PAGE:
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19th-century drawing of the Star Chamber

The Court of Star Chamber

"I will make a Star-Chamber matter of it!"
          —Shakespeare, The Merry Wives of Windsor. I.i., 414.

STAR CHAMBER, the name given in the 15th, 16th and 17th centuries to an English court of justice. The name is probably derived from the stars with which the roof of the chamber was painted; it was the camera stellata.

The origin and early history of the court are somewhat obscure. The curia regis of the 12th century, combining judicial, deliberative and administrative functions, had thrown off several offshoots in the Court of King's Bench and other courts, but the Crown never parted with its supreme jurisdiction. When in the 13th century the King's Council became a regular and permanent body, practically distinct from parliament, this supreme jurisdiction continued to be exercised by the King in council. As the ordinary courts of law became more important and more systematic, the indefinite character of the council's jurisdiction gave rise to frequent complaints, and efforts, for the most part fruitless, were made by the parliaments of the 14th century to check it. The equitable jurisdiction of the Chancellor, which grew up during the reign of Edward III like the courts of law under Henry II, was derived from this supreme judicial power, which was yet unexhausted.

It is in the reign of Edward III, after an Act of 1341, that we first hear of the Chancellor, Treasurer, Justices and other members of the King's Council exercising jurisdiction in the old chamber, or chambre de estoiles, at Westminster. In Henry VI's reign one Danvers was acquitted of a certain charge by the council in the camera stellata. Hitherto such acts of parliament as had recognized this jurisdiction had done so only by way of limitation or prohibition, but in 1453, about the time when the distinction between the ordinary and the Privy Council first became apparent, an act was passed empowering the Chancellor to enforce the attendance of all persons summoned by the Privy Seal before the King and his Council in all cases not determinable by Common Law. At this time, then, the jurisdiction of the Council was recognized as supplementary to that of the ordinary courts of law. But the anarchy of the Wars of the Roses and the decay of local justice, owing to the influence of the great barons and the turbulence of all classes, obliged parliament to entrust wider powers to the Council. This was the object of the famous Act of 1487, which was incorrectly quoted by the lawyers of the Long Parliament as creating the Court of Star Chamber, which was in reality of earlier origin.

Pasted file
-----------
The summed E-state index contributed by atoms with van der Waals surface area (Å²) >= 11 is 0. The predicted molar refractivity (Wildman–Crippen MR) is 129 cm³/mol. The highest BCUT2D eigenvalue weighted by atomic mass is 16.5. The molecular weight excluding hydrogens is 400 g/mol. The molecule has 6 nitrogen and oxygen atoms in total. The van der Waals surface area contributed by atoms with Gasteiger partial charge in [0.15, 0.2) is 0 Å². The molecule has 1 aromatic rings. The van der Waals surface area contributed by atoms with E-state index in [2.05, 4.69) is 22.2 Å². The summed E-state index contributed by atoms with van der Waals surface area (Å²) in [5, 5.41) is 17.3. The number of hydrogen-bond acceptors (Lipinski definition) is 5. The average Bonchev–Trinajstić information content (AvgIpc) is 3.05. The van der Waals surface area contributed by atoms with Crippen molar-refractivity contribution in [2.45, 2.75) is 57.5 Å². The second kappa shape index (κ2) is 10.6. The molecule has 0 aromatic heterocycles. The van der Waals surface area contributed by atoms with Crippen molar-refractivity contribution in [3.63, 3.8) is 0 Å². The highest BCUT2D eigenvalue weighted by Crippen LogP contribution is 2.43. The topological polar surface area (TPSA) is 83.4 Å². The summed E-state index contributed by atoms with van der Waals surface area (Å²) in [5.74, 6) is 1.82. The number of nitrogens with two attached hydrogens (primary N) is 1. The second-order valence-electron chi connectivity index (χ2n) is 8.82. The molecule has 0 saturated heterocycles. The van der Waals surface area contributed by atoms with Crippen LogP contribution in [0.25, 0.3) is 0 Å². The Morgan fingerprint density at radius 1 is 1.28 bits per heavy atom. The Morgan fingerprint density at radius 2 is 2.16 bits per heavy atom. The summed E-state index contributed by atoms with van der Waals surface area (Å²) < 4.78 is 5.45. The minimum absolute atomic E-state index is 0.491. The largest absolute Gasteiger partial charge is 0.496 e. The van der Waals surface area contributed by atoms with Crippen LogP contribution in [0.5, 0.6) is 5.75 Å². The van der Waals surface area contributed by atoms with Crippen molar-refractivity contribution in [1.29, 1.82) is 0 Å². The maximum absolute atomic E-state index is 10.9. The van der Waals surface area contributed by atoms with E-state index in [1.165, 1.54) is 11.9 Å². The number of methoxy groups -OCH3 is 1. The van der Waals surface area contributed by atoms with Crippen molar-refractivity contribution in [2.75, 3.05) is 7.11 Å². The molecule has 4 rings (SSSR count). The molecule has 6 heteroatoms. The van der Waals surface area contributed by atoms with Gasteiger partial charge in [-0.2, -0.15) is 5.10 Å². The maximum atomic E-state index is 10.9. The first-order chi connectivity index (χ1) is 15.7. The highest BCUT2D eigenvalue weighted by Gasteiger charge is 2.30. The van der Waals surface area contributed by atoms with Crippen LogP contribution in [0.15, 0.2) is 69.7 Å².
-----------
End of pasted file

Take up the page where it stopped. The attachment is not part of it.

The Act of 1487 (3 Hen. VII.) created a court composed of seven persons, the Chancellor, the Treasurer, the Keeper of the Privy Seal, or any two of them, with a bishop, a temporal lord and the two chief justices, or in their absence two other justices. It was to deal with cases of "unlawful maintainance, giving of licences, signs and tokens, great riots, unlawful assemblies"; in short with all offences against the law which were too serious to be dealt with by the ordinary courts. The jurisdiction thus entrusted to this committee of the council was not supplementary, therefore, like that granted in 1453, but it superseded the ordinary courts of law in cases where these were too weak to act. The act simply supplied machinery for the exercise, under special circumstances, of that extraordinary penal jurisdiction which the council had never ceased to possess. By an act of 1529 an eighth member, the President of the Council, was added to the Star Chamber, the jurisdiction of which was at the same time confirmed. At this time the court performed a very necessary and valuable work in punishing powerful offenders who could not be reached by the ordinary courts of law. It was found very useful by Cardinal Wolsey, and a little later Sir Thomas Smith says its object was "to bridle such stout noblemen or gentlemen who would offer wrong by force to any manner of men, and cannot be content to demand or defend the right by order of the law."

Drawing of the Old Star Chamber building